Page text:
The song of the river ends not at her banks but in the hearts of those who have loved her. The once-prolific and vibrant rivers Pampa, Achenkovil and Manimala as well as their tributaries in the Central Travancore region are facing an alarming degradation threat from certain invasive aquatic species. Thanks to man’s neglect of nature coupled with the over-exploitation of the river resources over the past few decades.

The Pampa Parirakshana Samiti (PPS), a Kozhencherry-based environmental organisation that has been campaigning for the cause of river Pampa since the past two decades has recently conducted a study with the support of Kerala State Biodiversity Board on the management of various invasive aquatic species in the river, especially Cabomba.

The study team comprised of T.N. Ramakrishna Kurup, former head of the department of Physics at the Birla Institute of Technology and Science, Pilani; N.K. Sukumaran Nair, environmentalist and PPS general secretary, and Anju Chandran, research fellow. The PPS team has found spreading presence of Cabomba, a fast-growing submerged aquatic weed species, along many stretches of the river Pampa and its tributaries.

Pampa is considered as the lifeline of Pathanamthitta, Kottayam and Alappuzha districts and about four million people depend on it for their daily water needs. Biodiversity depletion of the riverine system of Pampa is a matter of serious concern, says Mr Nair.

Cabomba (Cabomba Caroliniana), also known as Fanwort plant, is a native of North and South America that grows in stagnant or slow-flowing water bodies to a depth of about 12 feet. The PPS study team has found this aquatic weed spreading fast in the rivers and wetlands of Kerala.

According to Mr Nair, Cabomba is an aquarium plant introduced into the riverine system by mistake and all the other natural inhabitants are suffered by it.

The dense growth of this invasive species has already reduced the water flow and increased siltation in many reaches of Pampa. The plant is rooted in the clayey bed at the bottom from where the sand. Mr Nair has attributed this foreign weed menace in Pampa and its tributaries to the uncontrolled human interference, mainly sand mining.

The spreading presence of these invasive species along the Aranmula stretch of Pampa has evoked serious concern among the local population as it has already started creating problems to the riverine ecology. Thannermukkom bund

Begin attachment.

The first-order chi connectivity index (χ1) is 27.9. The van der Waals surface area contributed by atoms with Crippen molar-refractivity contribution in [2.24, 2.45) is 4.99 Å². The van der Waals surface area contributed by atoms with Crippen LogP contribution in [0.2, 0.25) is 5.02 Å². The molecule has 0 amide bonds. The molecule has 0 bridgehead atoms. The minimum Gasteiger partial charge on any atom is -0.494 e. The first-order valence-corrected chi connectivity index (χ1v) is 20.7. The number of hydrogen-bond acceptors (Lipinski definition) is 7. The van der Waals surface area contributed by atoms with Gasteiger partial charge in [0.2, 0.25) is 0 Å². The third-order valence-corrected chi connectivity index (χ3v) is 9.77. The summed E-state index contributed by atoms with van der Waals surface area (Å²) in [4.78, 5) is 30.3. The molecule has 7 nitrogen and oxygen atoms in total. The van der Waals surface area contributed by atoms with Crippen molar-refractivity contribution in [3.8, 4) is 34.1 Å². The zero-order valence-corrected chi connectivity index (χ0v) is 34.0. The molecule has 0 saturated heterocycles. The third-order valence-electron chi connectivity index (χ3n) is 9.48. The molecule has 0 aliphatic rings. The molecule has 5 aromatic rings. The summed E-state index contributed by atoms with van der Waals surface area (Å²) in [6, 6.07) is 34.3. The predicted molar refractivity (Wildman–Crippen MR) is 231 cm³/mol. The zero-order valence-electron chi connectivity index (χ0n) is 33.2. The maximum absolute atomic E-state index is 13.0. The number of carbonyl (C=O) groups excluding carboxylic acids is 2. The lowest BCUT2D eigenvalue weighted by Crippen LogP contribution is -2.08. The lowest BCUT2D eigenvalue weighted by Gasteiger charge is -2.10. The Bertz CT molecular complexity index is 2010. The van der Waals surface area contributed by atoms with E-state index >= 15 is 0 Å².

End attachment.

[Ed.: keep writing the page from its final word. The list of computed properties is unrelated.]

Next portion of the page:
Mr Nair says the salinity of the Vembanad lake has been highly reduced with the construction of the Thanneerkumukkom salt water regulator (bund), leaving the lake almost a fresh water system, leaving a conducive atmosphere for Cabomba and other aquatic weeds to flourish in it and other connected water bodies. It is also observed that this species disappear completely during summer months when the barrage shutters remain open, he adds. This shows that Cabomba can be eradicated, if the salt water flow into the Vembanad lake is properly regulated.

N. Unnikrishnan, Reader in Botany at NSS College, Vazhoor near Kottayam, who has guided the PPS study team said that Cabomba with its extremely dense strands which obstruct the free flow of water is a undoubtedly a threat to the water body. The dense growth of this aquatic weed promotes increased silting of the river, gradually making it shallow and dry. The Cabomba presence in Pampa is an indication of the fast decreasing river flow and alarming rate of river degradation, he said.

Dr Unnikrishnan says Cabomba contains high degree of allelopathic chemicals which influence the growth and survival of various other species of flora and fauna. Moreover, this weed has very few natural enemies due to the presence of these chemicals.

The intensity of its growth blocks entry of light into water, badly affecting the diversity of indigenous fish varieties and other vertebrate and invertebrate fauna.

The high nutrient content of water, due to flow of sewage, agrochemicals and land washouts into the river, was another major factor contributing to the fast growth of this dangerous weed.

The PPS study has stressed the need to implement the key recommendation in the Kuttanad Package prepared by the M.S. Swaminathan Committee to ensure proper regulation of the Thanneermukkom bund, facilitating salinity intrusion into the Vembanad lake as and when necessary.

Biological control

Salvenia (African Payal) was once a major menace of the Vembanad system and it was successfully managed by the Kerala Agriculture University by introducing its natural enemies.

PPS is of the opinion that the Government may engage a scientific institution with the task of developing suitable natural enemies which can be effectively utilized for managing the Cabomba menace too.

Experts say that Cabomba has the capacity to change the entire ecology of various water bodies in the State, if the authorities failed to launch effective de-weeding drive with out any further delay.

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